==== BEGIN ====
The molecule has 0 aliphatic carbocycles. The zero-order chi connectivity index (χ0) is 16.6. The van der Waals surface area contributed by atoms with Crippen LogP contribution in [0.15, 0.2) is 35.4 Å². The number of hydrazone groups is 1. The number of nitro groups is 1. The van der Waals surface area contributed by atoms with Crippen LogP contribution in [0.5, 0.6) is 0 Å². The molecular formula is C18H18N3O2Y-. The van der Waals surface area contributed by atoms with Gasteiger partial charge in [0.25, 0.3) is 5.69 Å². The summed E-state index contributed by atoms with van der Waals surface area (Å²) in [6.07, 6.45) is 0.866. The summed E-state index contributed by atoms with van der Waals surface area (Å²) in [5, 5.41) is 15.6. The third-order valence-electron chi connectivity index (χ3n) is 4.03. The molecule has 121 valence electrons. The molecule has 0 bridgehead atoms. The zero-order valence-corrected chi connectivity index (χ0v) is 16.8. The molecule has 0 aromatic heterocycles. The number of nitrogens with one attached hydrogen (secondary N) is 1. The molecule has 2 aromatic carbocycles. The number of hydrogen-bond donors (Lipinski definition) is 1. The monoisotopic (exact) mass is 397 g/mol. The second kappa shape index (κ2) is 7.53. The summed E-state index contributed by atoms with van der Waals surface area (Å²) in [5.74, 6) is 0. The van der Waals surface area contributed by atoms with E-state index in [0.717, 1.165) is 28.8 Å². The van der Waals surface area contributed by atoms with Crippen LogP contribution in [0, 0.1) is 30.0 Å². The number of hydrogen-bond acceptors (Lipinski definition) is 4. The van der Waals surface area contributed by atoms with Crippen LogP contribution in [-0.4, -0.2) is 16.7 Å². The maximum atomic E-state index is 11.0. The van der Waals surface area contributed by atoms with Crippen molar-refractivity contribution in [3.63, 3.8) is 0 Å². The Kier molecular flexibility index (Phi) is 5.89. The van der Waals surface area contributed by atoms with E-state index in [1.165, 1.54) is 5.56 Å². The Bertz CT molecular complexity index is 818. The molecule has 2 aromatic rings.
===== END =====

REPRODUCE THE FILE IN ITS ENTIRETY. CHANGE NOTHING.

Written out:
The molecule has 0 aliphatic carbocycles. The zero-order chi connectivity index (χ0) is 16.6. The van der Waals surface area contributed by atoms with Crippen LogP contribution in [0.15, 0.2) is 35.4 Å². The number of hydrazone groups is 1. The number of nitro groups is 1. The van der Waals surface area contributed by atoms with Crippen LogP contribution in [0.5, 0.6) is 0 Å². The molecular formula is C18H18N3O2Y-. The van der Waals surface area contributed by atoms with Gasteiger partial charge in [0.25, 0.3) is 5.69 Å². The summed E-state index contributed by atoms with van der Waals surface area (Å²) in [6.07, 6.45) is 0.866. The summed E-state index contributed by atoms with van der Waals surface area (Å²) in [5, 5.41) is 15.6. The third-order valence-electron chi connectivity index (χ3n) is 4.03. The molecule has 121 valence electrons. The molecule has 0 bridgehead atoms. The zero-order valence-corrected chi connectivity index (χ0v) is 16.8. The molecule has 0 aromatic heterocycles. The number of nitrogens with one attached hydrogen (secondary N) is 1. The molecule has 2 aromatic carbocycles. The number of hydrogen-bond donors (Lipinski definition) is 1. The monoisotopic (exact) mass is 397 g/mol. The second kappa shape index (κ2) is 7.53. The summed E-state index contributed by atoms with van der Waals surface area (Å²) in [5.74, 6) is 0. The van der Waals surface area contributed by atoms with E-state index in [0.717, 1.165) is 28.8 Å². The van der Waals surface area contributed by atoms with Crippen LogP contribution in [0, 0.1) is 30.0 Å². The number of hydrogen-bond acceptors (Lipinski definition) is 4. The van der Waals surface area contributed by atoms with Crippen LogP contribution in [-0.4, -0.2) is 16.7 Å². The maximum atomic E-state index is 11.0. The van der Waals surface area contributed by atoms with Crippen molar-refractivity contribution in [3.63, 3.8) is 0 Å². The Kier molecular flexibility index (Phi) is 5.89. The van der Waals surface area contributed by atoms with E-state index in [1.165, 1.54) is 5.56 Å². The Bertz CT molecular complexity index is 818. The molecule has 2 aromatic rings.